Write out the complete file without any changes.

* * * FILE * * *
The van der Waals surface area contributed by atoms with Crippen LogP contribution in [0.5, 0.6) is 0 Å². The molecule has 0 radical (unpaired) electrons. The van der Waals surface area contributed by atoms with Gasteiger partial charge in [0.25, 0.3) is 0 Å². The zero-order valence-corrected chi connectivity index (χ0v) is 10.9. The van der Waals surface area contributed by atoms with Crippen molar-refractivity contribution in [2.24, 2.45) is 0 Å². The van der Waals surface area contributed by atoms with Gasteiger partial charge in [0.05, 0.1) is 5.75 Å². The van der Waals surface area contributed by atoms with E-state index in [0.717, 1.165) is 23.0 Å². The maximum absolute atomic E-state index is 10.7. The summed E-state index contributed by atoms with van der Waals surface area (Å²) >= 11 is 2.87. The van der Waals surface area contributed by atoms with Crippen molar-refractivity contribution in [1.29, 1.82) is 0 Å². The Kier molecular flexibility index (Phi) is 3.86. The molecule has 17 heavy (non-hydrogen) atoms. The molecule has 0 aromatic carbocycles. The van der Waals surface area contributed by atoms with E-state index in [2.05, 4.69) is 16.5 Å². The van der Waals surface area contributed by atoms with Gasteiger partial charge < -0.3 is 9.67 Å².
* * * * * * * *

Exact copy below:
The van der Waals surface area contributed by atoms with Crippen LogP contribution in [0.5, 0.6) is 0 Å². The molecule has 0 radical (unpaired) electrons. The van der Waals surface area contributed by atoms with Gasteiger partial charge in [0.25, 0.3) is 0 Å². The zero-order valence-corrected chi connectivity index (χ0v) is 10.9. The van der Waals surface area contributed by atoms with Crippen molar-refractivity contribution in [2.24, 2.45) is 0 Å². The van der Waals surface area contributed by atoms with Gasteiger partial charge in [0.05, 0.1) is 5.75 Å². The van der Waals surface area contributed by atoms with E-state index in [0.717, 1.165) is 23.0 Å². The maximum absolute atomic E-state index is 10.7. The summed E-state index contributed by atoms with van der Waals surface area (Å²) >= 11 is 2.87. The van der Waals surface area contributed by atoms with Crippen molar-refractivity contribution in [1.29, 1.82) is 0 Å². The Kier molecular flexibility index (Phi) is 3.86. The molecule has 17 heavy (non-hydrogen) atoms. The molecule has 0 aromatic carbocycles. The van der Waals surface area contributed by atoms with E-state index in [2.05, 4.69) is 16.5 Å². The van der Waals surface area contributed by atoms with Gasteiger partial charge < -0.3 is 9.67 Å².